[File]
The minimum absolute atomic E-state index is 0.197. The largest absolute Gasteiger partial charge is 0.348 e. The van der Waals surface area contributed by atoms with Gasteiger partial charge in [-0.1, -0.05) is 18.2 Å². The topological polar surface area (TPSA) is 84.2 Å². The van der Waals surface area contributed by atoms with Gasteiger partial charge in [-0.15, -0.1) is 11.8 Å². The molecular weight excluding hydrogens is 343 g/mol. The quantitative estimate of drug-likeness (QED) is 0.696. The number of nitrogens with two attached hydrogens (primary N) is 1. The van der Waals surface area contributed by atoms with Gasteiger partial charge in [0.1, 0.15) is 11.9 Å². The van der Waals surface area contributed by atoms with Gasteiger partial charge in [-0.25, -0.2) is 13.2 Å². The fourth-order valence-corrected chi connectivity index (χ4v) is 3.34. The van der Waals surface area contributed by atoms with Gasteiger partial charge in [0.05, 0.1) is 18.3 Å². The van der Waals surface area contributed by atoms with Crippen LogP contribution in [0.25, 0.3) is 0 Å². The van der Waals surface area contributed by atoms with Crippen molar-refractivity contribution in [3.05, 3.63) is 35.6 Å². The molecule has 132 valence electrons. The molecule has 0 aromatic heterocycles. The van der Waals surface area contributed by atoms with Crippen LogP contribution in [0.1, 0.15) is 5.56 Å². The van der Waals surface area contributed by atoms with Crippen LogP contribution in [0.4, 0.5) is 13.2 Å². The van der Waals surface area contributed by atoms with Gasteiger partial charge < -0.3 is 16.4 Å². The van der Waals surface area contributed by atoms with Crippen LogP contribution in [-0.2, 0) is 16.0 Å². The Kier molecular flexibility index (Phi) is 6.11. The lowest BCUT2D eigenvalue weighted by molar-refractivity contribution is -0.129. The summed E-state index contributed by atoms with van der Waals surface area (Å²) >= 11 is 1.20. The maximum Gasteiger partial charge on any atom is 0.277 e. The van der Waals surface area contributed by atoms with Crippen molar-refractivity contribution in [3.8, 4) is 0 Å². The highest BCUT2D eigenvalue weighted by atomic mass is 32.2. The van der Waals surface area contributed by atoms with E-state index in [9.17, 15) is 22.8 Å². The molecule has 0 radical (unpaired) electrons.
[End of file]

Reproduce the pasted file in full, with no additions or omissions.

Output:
The minimum absolute atomic E-state index is 0.197. The largest absolute Gasteiger partial charge is 0.348 e. The van der Waals surface area contributed by atoms with Gasteiger partial charge in [-0.1, -0.05) is 18.2 Å². The topological polar surface area (TPSA) is 84.2 Å². The van der Waals surface area contributed by atoms with Gasteiger partial charge in [-0.15, -0.1) is 11.8 Å². The molecular weight excluding hydrogens is 343 g/mol. The quantitative estimate of drug-likeness (QED) is 0.696. The number of nitrogens with two attached hydrogens (primary N) is 1. The van der Waals surface area contributed by atoms with Gasteiger partial charge in [0.1, 0.15) is 11.9 Å². The van der Waals surface area contributed by atoms with Gasteiger partial charge in [-0.25, -0.2) is 13.2 Å². The fourth-order valence-corrected chi connectivity index (χ4v) is 3.34. The van der Waals surface area contributed by atoms with Gasteiger partial charge in [0.05, 0.1) is 18.3 Å². The van der Waals surface area contributed by atoms with Crippen LogP contribution in [0.25, 0.3) is 0 Å². The van der Waals surface area contributed by atoms with Crippen molar-refractivity contribution in [3.05, 3.63) is 35.6 Å². The molecule has 132 valence electrons. The molecule has 0 aromatic heterocycles. The van der Waals surface area contributed by atoms with Crippen LogP contribution in [0.1, 0.15) is 5.56 Å². The van der Waals surface area contributed by atoms with Crippen LogP contribution in [0.4, 0.5) is 13.2 Å². The van der Waals surface area contributed by atoms with Gasteiger partial charge < -0.3 is 16.4 Å². The van der Waals surface area contributed by atoms with Crippen LogP contribution in [-0.2, 0) is 16.0 Å². The Kier molecular flexibility index (Phi) is 6.11. The lowest BCUT2D eigenvalue weighted by molar-refractivity contribution is -0.129. The summed E-state index contributed by atoms with van der Waals surface area (Å²) >= 11 is 1.20. The maximum Gasteiger partial charge on any atom is 0.277 e. The van der Waals surface area contributed by atoms with Crippen molar-refractivity contribution in [3.8, 4) is 0 Å². The highest BCUT2D eigenvalue weighted by atomic mass is 32.2. The van der Waals surface area contributed by atoms with E-state index in [9.17, 15) is 22.8 Å². The molecule has 0 radical (unpaired) electrons.